UNITE HERE, the hospitality union, has released a report questioning the price of Brookfield Asset Management’s [NYSE: BAM] offer to buy out public investors of Brookfield Property Partners’ [NASDAQ: BPY] at $16.50 per unit. The report analyzes pre- and post-pandemic statements by BPY and BAM consistently arguing that BPY is undervalued in the public markets and concludes that those statements point to a price between $19.50-$21.00 per unit.
In the third quarter of 2020, BAM’s Chief Executive Officer Bruce Flatt noted that “[BPY’s] current trading price does not reflect anywhere near the value of the high-quality portfolio of real estate that it owns.”
Meanwhile, in late September 2020, Bryan Davis, BPY’s Chief Financial Officer stated: “And that investment today can be made at a substantial discount to intrinsic value, 60% if you consider it relative to our IFRS value, or 50% if you consider it relative to consensus NAV.”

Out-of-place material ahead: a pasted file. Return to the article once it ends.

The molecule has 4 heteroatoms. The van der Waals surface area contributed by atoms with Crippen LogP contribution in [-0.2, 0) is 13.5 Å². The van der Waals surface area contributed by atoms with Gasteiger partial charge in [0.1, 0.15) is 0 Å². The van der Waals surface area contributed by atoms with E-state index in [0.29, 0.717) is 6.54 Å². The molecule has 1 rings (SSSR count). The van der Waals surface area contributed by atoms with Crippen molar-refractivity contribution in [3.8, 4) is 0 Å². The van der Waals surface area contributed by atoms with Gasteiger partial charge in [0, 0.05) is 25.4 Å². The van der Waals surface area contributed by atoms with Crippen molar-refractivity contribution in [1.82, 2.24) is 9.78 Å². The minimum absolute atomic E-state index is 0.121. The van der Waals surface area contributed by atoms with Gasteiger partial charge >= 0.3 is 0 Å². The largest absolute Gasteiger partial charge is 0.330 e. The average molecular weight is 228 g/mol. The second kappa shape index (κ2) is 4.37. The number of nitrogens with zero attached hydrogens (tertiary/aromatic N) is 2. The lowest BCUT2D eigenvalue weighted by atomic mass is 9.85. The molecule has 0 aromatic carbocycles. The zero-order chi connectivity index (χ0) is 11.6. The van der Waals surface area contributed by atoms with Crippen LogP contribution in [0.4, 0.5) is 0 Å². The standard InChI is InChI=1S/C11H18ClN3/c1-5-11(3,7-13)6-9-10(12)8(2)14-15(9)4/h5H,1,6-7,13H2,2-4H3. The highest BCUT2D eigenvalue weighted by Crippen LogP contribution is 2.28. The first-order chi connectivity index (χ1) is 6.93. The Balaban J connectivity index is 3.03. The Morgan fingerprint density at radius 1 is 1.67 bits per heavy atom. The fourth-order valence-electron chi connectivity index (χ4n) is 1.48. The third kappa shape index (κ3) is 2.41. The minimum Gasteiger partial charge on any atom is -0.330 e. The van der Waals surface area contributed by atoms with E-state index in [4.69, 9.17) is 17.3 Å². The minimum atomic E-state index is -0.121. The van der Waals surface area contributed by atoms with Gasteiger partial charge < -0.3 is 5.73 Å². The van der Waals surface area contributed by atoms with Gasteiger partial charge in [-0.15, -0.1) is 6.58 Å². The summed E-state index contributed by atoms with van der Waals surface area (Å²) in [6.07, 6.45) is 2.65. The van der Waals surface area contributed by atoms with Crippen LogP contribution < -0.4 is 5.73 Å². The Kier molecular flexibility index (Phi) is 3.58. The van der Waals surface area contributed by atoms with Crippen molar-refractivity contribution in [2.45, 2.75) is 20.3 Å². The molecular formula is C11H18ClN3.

The report presents these and other Brookfield-related quotes and substantiation for the following key points. It can be found here: https://www.pecloserlook.org/bpy/
- In the third quarter of 2020, BAM reported the value of “non-controlling interests” in BPY at $26 billion, while its buyout offer is valued at $5.9 billion;
- BAM and BPY executives publicly stated in 2019 and 2020 that BPY’s trading prices undervalued its assets;
- At Brookfield’s Investor Day presentation in September 2020, management reported BPY’s net asset value (NAV) at $27.01 and stated the consensus NAV of analysts was $19.50 per unit;
- The premium to BPY’s unaffected trading price offered by BAM in this deal is 14%, lower than the premium Brookfield companies have offered in a sampling of buyouts over the last several years.
- BAM has amassed $75 billion of capital and dry powder to invest in distressed assets and the post-pandemic economy.
“Brookfield Property investors have financed a world-class portfolio, which BPY’s and BAM’s executives have in the past year valued higher than $16.50, the price offered in this related-party buyout,” says Dana Wise, research deputy director for UNITE HERE.